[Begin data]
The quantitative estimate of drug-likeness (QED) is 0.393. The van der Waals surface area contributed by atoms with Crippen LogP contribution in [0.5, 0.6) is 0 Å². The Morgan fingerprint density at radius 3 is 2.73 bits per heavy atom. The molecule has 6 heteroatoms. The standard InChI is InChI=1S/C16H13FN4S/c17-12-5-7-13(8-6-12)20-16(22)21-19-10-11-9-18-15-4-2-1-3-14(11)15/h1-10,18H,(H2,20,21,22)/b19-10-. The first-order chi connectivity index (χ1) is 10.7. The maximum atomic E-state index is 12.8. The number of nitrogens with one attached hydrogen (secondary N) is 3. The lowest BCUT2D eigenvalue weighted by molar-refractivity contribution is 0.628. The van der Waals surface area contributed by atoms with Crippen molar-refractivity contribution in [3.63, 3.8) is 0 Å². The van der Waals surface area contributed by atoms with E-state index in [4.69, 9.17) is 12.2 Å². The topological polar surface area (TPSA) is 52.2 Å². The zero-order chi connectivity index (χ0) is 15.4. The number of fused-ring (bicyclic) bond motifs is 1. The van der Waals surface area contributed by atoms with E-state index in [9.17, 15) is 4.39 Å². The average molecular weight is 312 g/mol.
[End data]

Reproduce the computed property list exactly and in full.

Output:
The quantitative estimate of drug-likeness (QED) is 0.393. The van der Waals surface area contributed by atoms with Crippen LogP contribution in [0.5, 0.6) is 0 Å². The Morgan fingerprint density at radius 3 is 2.73 bits per heavy atom. The molecule has 6 heteroatoms. The standard InChI is InChI=1S/C16H13FN4S/c17-12-5-7-13(8-6-12)20-16(22)21-19-10-11-9-18-15-4-2-1-3-14(11)15/h1-10,18H,(H2,20,21,22)/b19-10-. The first-order chi connectivity index (χ1) is 10.7. The maximum atomic E-state index is 12.8. The number of nitrogens with one attached hydrogen (secondary N) is 3. The lowest BCUT2D eigenvalue weighted by molar-refractivity contribution is 0.628. The van der Waals surface area contributed by atoms with Crippen molar-refractivity contribution in [3.63, 3.8) is 0 Å². The van der Waals surface area contributed by atoms with E-state index in [4.69, 9.17) is 12.2 Å². The topological polar surface area (TPSA) is 52.2 Å². The zero-order chi connectivity index (χ0) is 15.4. The number of fused-ring (bicyclic) bond motifs is 1. The van der Waals surface area contributed by atoms with E-state index in [9.17, 15) is 4.39 Å². The average molecular weight is 312 g/mol.